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The Board of Directors' alignment determines the success

How does the owner-manager get the best out of his professional board? 

Thorough, open and honest alignment of expectations creates the most value.

The maximal benefit of a professional board stands and falls with the owner manager's willingness to let go of control, and the ability to set the right board team - both in terms of industry experience and not least the interaction skills. But even the best team on paper needs a thorough, open and honest alignment of expectations if the board work is to be successful. 

The rules of the game should be aligned from the start

Even in owner-managed companies, the board of directors is the supreme governing body. It is elected by the general assembly, and by the employees when it comes to employee representation. The group of shareholders can be the owner-manager alone, but also co-shareholders such as family, executives or external investors. The Board of Directors reports to the general assembly, and the chairman must represent all shareholders when there are several. Pay also attention to the fact that the owner-manager can act as a shareholder, board member and director.

Alignment with the owner-manager is not enough. It is my personal experience that expectations must be matched on 3 levels to get all the way around:

1) Between the shareholders and the Board of Directors

2) Internally between the board members

3) Between the board of directors and the executive board, if it consists of more than the owner-manager

It sounds simple, but it is far from always the case, as there can be both obvious and latent conflicts.

It can for example be about:

1) Ambition level and performance requirements

2) Insight and business understanding

3) Willingness to take risks and patience

4) Expectations of role distribution among all involved

5) Board responsibilities, ethics and morals

Be clear about common realistic ambitions

Common realistic goals in relation to the market and the company's competencies are a must in order not to set off together on a journey that may end up wrong. It is also a good idea to have a clear agreement with the shareholders on the extent to which capital on the journey should come from the shareholders or the operation. The alignment of objectives and sources of financing is at the same time the basis for the board of directors to ensure the right management team to deliver on the objectives - including also assessing whether the owner-manager is actually the right one in the director's chair.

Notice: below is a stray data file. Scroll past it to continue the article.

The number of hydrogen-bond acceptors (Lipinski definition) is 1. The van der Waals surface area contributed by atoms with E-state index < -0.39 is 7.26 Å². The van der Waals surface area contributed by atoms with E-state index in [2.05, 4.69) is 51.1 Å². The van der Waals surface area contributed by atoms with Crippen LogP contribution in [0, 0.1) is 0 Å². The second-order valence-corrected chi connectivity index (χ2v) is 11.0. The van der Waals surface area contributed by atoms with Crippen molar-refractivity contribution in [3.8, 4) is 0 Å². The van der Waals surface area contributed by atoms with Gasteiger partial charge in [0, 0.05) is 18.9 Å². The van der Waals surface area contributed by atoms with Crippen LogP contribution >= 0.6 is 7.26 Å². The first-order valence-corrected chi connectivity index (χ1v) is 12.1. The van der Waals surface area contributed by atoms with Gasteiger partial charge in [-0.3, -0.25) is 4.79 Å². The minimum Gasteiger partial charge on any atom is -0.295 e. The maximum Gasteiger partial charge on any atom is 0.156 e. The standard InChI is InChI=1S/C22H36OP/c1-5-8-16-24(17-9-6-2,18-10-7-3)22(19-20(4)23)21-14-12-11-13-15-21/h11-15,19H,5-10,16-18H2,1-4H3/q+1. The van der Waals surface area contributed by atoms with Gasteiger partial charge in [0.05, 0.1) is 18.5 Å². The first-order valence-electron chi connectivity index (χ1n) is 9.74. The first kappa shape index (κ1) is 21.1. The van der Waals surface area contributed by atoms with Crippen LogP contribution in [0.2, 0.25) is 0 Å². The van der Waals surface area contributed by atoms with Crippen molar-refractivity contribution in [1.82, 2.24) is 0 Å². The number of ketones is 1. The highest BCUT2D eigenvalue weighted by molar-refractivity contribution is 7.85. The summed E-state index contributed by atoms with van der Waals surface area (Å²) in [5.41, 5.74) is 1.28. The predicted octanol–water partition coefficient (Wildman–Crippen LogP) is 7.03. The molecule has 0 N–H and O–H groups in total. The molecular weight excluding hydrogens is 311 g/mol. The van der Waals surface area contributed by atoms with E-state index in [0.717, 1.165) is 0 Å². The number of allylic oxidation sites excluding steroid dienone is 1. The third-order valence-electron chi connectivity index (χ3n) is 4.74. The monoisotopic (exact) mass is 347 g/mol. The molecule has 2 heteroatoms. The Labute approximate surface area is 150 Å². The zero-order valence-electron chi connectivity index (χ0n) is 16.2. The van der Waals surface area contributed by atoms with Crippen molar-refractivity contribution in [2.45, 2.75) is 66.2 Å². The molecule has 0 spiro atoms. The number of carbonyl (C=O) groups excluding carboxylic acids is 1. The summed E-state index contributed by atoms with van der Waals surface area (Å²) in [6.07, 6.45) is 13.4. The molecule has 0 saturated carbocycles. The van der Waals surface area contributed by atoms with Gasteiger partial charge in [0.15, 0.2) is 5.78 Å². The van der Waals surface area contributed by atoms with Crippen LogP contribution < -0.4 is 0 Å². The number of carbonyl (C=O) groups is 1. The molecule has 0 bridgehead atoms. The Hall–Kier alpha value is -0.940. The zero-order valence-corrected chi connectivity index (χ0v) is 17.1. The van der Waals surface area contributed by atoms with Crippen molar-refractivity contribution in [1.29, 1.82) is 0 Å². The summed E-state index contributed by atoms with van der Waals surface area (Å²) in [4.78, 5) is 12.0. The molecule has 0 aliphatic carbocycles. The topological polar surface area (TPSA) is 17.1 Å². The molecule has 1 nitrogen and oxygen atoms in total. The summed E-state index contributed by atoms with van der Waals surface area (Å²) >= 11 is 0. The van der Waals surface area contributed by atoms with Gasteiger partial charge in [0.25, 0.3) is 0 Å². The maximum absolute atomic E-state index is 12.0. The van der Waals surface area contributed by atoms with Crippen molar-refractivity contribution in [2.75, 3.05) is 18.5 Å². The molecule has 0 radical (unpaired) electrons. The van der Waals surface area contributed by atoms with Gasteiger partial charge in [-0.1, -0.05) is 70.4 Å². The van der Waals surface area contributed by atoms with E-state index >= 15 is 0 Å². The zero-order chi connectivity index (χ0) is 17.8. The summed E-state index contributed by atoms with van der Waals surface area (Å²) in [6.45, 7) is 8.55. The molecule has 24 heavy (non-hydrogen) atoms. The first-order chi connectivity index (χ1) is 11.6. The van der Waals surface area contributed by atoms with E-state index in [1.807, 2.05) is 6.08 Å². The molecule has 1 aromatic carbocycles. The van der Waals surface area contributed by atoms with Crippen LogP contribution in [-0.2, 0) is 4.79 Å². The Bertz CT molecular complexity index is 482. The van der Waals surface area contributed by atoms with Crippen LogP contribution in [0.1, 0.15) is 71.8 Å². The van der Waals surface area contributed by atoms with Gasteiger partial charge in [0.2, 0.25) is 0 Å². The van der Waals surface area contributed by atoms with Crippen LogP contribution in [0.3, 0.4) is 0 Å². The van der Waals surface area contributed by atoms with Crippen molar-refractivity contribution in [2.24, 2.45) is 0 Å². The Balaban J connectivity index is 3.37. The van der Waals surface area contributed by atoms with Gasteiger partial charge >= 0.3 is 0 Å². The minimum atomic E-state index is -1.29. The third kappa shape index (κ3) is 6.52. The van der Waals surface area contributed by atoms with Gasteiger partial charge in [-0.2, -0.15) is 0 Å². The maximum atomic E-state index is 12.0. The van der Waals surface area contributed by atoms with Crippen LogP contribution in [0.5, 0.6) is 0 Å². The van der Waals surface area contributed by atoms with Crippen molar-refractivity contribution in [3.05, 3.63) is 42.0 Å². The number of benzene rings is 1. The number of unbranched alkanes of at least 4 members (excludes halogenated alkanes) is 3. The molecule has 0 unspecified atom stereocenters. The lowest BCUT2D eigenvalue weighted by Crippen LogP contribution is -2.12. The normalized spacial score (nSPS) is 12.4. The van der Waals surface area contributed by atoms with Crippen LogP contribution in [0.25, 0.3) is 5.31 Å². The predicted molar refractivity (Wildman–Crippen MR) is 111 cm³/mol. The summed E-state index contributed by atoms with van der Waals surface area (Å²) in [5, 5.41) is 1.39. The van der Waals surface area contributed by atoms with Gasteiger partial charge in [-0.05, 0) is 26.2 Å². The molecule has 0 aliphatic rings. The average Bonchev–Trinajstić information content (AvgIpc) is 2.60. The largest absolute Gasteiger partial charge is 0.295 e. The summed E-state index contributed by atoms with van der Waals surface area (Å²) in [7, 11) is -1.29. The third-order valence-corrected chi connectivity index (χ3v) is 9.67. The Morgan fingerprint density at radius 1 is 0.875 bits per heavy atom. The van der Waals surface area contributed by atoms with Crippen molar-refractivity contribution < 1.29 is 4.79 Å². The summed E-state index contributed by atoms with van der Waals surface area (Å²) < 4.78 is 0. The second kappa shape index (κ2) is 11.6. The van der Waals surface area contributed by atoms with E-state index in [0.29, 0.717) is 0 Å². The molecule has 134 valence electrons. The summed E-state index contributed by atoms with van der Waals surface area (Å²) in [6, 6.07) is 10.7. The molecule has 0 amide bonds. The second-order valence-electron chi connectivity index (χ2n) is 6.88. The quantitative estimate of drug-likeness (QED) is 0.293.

Without ignoring commendable intentions about stakeholder management and corporate social responsibility, one should recognize that the board's task is about the shareholders' agenda and not the board's personal ambitions, goals and dreams. The good board should, however, be a co-creator of the shareholder agenda or challenge the owner-manager's agenda as "the devil's advocate".

Create a common business understanding

Many owner-managers think they know their business and market like the back of their hand. They may therefore be reluctant to receive constructive criticism or necessary outside-in inspiration. But professional boards do not want to be "nod dolls". They are motivated by contributing their experiences and creating more value. Therefore, it is a good idea to spend time at the beginning of an industry onboarding, so that you together create a common business understanding as a basis for ambitious, yet realistic aspirations on behalf of the owner manager.

Do not let emotions control risk and patience

When the professional board takes over, new expenses and investments are often put on the agenda, and typically with a longer aim of return than before. Owner managers may experience a dilemma in saying yes to the investments and at the same time accept the result development in the investment period. Patience is challenged and can even be more of an emotional than financial nature because it is "own" money that is at stake. Here, the Board of Directors' task is to create credibility and confidence in the plans by using fact-based business cases and risk analyzes. The owner-manager should of course challenge his board on the quality of the strategic direction and priorities. But it is good practice that the dialogue is based on facts and valid rationales, and not on emotions. If the results are long overdue, it is a good idea to discuss and agree on fresh milestones, which you follow up and evaluate together.

Distribute and adhere to the agreed roles